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Is our approach to death far too serious? Death: The Southbank Centre Festival for the Living breathes life into that theory.

WORDS: JAHN VANNISSELROY

In 2010, comedian Markus Birdman stared the Grim Reaper in the face. And the Reaper stared back. At 40, Birdman woke up blind as the result of a stroke, wondering if he was to live or die. He eventually managed to make the Reaper blink first – whether Birdman was helped by fact he couldn‘t really see, no one really knows – and now uses his brush with death to make others laugh, or, as is equally often the case, shift uncomfortably in their seats.

To Birdman, death has become a real concept, rather than the abstract ‘yeah, I‘m going to die’ acknowledgement most of us will grudgingly give if pressed. It made him far more aware of the need not to sweat the small stuff and any stress about his mortgage seem instantly irrelevant.

And while the last thing he wants is a non-stop flashing fluorescent reminder of mortality, Birdman, sight partially restored, has become an advocate for opening up about the end of life and breaking down the surrounding taboos that pervade our society, mostly to our detriment. He‘s not alone.

The funnyman is part of a large group performing at this week's Death: Southbank Centre's Festival For The Living, a gathering that aims to demystify the final act of life. Philosophers, scientists, artists, undertakers, anthropologists and psychiatrists will all share their experience on the topic. As well as discussion and debate, great funeral music will be showcased; a collection of modern, it‘s-such-a-shame-to-bury-them coffins from Ghana will be displayed; and there‘ll be poetry and performance about our approach and attitude to the one universally uncomfortable topic.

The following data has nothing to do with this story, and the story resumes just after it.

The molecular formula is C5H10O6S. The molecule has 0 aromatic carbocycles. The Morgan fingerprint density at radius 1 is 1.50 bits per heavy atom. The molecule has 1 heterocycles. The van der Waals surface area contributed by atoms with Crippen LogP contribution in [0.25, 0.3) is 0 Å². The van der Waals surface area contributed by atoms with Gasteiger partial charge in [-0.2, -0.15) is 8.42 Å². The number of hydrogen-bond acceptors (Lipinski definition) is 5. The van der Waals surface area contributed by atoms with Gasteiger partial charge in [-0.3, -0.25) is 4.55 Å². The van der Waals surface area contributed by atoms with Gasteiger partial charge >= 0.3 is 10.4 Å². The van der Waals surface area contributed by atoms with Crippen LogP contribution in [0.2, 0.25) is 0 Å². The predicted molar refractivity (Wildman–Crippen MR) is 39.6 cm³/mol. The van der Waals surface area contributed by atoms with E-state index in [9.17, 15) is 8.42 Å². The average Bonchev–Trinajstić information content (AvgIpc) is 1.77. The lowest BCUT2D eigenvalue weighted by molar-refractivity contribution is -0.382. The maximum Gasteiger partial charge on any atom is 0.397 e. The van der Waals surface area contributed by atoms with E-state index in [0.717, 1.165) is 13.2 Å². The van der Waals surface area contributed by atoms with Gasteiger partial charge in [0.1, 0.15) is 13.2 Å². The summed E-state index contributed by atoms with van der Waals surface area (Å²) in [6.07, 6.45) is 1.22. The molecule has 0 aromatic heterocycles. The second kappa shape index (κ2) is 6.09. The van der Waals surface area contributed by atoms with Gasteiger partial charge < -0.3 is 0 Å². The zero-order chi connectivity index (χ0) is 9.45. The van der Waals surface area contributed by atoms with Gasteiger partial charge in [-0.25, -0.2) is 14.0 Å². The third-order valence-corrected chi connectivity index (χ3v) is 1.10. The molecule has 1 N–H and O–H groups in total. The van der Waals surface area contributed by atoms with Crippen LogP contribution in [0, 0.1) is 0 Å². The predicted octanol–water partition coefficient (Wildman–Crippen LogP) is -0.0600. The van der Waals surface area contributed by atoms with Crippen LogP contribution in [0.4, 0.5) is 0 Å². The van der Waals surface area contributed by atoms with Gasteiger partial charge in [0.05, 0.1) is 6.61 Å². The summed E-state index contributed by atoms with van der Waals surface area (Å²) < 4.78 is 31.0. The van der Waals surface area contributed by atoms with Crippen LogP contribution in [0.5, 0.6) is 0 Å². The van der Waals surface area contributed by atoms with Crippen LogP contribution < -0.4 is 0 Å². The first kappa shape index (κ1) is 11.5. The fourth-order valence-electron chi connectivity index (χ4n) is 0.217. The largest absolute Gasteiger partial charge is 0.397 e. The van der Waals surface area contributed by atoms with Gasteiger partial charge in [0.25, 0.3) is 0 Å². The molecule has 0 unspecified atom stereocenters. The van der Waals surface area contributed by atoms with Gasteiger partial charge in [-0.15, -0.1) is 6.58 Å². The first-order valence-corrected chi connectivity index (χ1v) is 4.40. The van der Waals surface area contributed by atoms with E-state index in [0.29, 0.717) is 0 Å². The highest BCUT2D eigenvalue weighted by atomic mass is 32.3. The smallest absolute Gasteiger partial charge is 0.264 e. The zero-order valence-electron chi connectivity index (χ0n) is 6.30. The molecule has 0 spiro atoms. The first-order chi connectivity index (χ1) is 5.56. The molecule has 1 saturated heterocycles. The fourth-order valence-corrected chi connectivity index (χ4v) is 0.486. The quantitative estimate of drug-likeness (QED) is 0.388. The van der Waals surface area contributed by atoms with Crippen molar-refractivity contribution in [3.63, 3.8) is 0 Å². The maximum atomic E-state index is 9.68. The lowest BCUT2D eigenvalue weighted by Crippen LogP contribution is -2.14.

It may seem uneasy subject matter, but it shouldn‘t, Birdman (above) says. “Death can be funny,“ he insists. “It‘s up there with sex and religion. And there‘s lots of black humour out there. People appreciate you telling the truth … as long as it’s funny. It‘s great making people laugh but if you can make them think and or feel, that’s a nice area to be in – even if it is about ‘the end’."

But the man who admits he would take on a gig at a funeral – although he does view it as the ultimate challenge – laments the Western world‘s attitude to death, especially in contrast to the approach of other cultures.


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Death in London: Southbank Centre's Festival For the Living
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